So we'll never know what it was. I'm just glad it's over with, though I have to say, I'm sorry I didn't get a chance to smell it myself.

Tuesday, April 22, 2008

pushing it

This morning I called Stupid Daddy into the bathroom to look at the turd one of our cats had just deposited into the litter box. It was ten inches long, I swear.

The boys, who were having breakfast in front of a cartoon, dropped their spoons into their cereal and came running.

"I wanna see!" they said. "I wanna see!"

And so the four of us crowded into the bathroom, stood over the litter box, and marveled.

I just love those moments when I can bond with my boys over grossness. It's as if they're registering that I'm not really the killjoy I appear to be so much of the time, like yesterday, for example, when I found them at the picnic table on our front porch, attempting to dissect the dead mole our other cat had dropped on our front walk a few days ago by pressing the very dull blade of a Swiss Army knife into its middle, and wouldn't allow it.

Today, we all laughed together, and I was a cool mom once again.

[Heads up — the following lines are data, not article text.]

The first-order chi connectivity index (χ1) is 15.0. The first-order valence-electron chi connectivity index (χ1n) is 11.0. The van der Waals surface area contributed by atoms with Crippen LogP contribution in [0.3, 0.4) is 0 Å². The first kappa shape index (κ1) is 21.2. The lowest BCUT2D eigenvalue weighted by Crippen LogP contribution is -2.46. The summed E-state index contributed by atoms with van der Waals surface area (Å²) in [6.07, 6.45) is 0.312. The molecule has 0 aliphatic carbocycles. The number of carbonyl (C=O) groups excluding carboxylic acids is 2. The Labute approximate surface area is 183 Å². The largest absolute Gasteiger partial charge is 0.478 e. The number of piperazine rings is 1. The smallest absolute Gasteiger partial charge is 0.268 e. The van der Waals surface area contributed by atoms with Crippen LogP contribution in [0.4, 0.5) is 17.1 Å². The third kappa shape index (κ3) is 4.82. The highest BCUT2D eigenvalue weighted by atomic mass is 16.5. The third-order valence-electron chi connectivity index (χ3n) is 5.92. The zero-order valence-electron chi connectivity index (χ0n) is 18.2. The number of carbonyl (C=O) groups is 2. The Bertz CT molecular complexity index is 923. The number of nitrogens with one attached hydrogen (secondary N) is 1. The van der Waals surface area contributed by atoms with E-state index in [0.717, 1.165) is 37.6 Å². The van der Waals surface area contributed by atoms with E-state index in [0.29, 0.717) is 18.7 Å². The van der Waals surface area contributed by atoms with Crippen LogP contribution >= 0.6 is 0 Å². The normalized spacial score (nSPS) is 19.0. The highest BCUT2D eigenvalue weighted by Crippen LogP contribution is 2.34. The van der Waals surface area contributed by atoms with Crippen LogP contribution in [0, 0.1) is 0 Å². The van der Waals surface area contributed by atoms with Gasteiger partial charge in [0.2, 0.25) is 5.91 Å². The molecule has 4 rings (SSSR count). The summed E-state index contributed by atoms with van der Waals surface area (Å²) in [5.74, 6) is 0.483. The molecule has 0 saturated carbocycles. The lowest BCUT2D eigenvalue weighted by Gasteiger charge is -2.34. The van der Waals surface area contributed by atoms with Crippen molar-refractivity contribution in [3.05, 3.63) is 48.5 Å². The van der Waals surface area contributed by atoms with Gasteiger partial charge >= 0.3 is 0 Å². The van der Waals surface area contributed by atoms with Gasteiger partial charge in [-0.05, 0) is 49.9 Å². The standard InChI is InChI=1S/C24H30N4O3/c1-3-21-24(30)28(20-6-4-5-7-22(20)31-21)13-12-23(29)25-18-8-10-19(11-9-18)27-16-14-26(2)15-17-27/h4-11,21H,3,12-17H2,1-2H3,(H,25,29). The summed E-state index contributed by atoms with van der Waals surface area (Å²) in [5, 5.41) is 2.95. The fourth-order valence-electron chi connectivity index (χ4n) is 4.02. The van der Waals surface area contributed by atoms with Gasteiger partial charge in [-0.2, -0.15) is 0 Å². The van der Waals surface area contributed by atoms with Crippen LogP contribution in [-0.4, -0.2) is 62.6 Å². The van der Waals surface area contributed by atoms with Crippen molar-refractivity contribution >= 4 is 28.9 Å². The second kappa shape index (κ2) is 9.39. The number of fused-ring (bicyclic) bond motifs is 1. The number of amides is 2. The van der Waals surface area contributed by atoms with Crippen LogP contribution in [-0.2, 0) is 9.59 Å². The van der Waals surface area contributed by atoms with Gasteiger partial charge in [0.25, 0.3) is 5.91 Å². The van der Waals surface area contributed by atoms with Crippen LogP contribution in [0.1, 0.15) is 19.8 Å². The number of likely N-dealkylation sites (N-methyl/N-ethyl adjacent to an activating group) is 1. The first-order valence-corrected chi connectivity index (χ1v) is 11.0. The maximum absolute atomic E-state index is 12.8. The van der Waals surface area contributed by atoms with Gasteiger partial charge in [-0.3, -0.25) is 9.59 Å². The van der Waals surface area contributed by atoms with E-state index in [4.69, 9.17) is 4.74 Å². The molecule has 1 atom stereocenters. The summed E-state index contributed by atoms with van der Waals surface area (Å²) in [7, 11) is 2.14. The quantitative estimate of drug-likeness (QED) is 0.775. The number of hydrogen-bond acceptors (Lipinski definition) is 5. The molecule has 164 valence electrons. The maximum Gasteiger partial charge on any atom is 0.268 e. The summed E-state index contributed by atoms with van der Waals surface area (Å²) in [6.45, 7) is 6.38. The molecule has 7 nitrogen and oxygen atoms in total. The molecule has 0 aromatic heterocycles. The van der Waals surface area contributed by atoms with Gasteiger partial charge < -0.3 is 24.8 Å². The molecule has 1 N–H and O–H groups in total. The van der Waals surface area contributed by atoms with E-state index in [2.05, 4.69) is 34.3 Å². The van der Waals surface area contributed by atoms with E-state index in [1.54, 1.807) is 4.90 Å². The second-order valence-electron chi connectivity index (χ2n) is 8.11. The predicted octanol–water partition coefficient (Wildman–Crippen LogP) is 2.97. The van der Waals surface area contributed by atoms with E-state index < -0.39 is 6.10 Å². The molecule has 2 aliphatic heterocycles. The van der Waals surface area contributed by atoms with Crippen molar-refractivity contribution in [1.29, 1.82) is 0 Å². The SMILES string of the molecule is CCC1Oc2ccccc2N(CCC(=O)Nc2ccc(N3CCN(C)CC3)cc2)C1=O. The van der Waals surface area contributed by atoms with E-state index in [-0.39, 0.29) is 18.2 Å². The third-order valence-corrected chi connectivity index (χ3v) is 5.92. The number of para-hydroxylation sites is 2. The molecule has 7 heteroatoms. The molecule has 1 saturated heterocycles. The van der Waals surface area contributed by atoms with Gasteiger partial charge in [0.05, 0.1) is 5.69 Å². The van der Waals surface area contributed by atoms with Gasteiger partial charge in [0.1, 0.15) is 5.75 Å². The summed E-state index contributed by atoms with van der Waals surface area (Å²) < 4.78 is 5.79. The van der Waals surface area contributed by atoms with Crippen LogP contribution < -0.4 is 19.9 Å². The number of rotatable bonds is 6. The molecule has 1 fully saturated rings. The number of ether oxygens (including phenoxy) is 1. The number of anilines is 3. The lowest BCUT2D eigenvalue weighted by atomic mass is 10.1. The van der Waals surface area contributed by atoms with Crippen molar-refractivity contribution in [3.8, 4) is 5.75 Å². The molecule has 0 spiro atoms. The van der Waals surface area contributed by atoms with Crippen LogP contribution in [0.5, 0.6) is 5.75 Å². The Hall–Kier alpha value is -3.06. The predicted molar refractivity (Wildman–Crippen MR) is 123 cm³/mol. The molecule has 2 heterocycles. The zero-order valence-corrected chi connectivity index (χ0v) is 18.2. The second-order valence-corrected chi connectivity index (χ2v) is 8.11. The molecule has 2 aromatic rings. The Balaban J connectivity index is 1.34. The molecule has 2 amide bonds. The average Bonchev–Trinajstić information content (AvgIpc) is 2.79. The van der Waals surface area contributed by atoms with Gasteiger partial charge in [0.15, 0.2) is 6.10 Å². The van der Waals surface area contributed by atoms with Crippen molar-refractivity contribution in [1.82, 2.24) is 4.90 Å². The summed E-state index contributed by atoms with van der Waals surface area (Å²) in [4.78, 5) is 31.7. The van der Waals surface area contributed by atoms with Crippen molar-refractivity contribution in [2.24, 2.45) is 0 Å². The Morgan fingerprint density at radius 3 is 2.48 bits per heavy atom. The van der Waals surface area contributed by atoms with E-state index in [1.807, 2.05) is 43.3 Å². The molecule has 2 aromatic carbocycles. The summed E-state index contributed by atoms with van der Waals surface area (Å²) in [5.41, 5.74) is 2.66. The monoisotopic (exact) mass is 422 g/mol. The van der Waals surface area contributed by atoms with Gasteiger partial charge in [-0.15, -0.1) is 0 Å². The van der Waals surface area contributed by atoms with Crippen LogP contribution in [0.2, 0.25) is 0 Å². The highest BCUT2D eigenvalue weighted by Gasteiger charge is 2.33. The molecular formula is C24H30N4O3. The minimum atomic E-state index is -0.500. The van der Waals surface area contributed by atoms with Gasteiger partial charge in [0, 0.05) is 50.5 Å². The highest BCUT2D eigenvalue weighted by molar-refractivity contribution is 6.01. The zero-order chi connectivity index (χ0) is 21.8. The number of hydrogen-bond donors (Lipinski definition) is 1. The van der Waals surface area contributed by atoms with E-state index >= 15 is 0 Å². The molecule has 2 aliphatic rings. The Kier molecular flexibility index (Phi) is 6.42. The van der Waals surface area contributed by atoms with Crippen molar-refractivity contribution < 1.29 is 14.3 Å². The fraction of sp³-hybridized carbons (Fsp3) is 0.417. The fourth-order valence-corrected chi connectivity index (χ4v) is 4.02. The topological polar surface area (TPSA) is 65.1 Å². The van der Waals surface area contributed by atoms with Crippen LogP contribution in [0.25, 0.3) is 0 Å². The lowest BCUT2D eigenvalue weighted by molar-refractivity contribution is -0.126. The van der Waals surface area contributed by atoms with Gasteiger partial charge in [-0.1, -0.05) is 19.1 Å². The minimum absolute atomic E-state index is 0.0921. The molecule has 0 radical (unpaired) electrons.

And then I farted on Levi's head!!!!

Oh, wait. Wrong audience. I didn't really do that. Never mind.

Monday, April 21, 2008

like a river

A few weeks ago, I was in my local photo developing shop picking up some prints for a friend whose daughter I had recently photographed. Per her request, I had ordered a whole mess of 4 x 6's and one 5 x 7 enlargement. The guy behind the counter handed me a standard envelope.

"But there was supposed to be an enlargement," I said.

"It's in there," he said. "The 5 x 7's fit into that envelope."

Sure enough, they had filled the order exactly as I had asked. I found the 5 x 7 at the back and slid it out.

"Uh-oh," I said. "I probably should have done a better job cleaning up the boogers under her nose."

The owner, who was also behind the counter but had been busy with some paperwork up to this point, looked up and said, "Ah, so you found something else to worry about."